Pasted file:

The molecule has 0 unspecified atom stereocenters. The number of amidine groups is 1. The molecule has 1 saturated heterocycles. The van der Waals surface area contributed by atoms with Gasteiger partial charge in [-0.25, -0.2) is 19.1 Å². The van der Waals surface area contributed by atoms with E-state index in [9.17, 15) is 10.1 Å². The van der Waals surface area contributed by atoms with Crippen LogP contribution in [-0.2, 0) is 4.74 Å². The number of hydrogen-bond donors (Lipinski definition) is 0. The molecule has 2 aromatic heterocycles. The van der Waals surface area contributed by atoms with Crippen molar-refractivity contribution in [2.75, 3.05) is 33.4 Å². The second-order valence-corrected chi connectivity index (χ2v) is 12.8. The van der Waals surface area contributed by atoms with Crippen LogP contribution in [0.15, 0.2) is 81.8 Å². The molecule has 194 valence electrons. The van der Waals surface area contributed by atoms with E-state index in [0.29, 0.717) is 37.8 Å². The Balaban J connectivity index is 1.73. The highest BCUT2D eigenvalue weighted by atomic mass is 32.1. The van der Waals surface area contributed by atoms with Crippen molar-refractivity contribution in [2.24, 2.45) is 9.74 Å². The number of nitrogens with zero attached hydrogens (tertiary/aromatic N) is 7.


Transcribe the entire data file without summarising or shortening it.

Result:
The molecule has 0 unspecified atom stereocenters. The number of amidine groups is 1. The molecule has 1 saturated heterocycles. The van der Waals surface area contributed by atoms with Gasteiger partial charge in [-0.25, -0.2) is 19.1 Å². The van der Waals surface area contributed by atoms with E-state index in [9.17, 15) is 10.1 Å². The van der Waals surface area contributed by atoms with Crippen LogP contribution in [-0.2, 0) is 4.74 Å². The number of hydrogen-bond donors (Lipinski definition) is 0. The molecule has 2 aromatic heterocycles. The van der Waals surface area contributed by atoms with Crippen molar-refractivity contribution in [2.75, 3.05) is 33.4 Å². The second-order valence-corrected chi connectivity index (χ2v) is 12.8. The van der Waals surface area contributed by atoms with Crippen LogP contribution in [0.15, 0.2) is 81.8 Å². The molecule has 194 valence electrons. The van der Waals surface area contributed by atoms with E-state index in [0.29, 0.717) is 37.8 Å². The Balaban J connectivity index is 1.73. The highest BCUT2D eigenvalue weighted by atomic mass is 32.1. The van der Waals surface area contributed by atoms with Crippen molar-refractivity contribution in [2.24, 2.45) is 9.74 Å². The number of nitrogens with zero attached hydrogens (tertiary/aromatic N) is 7.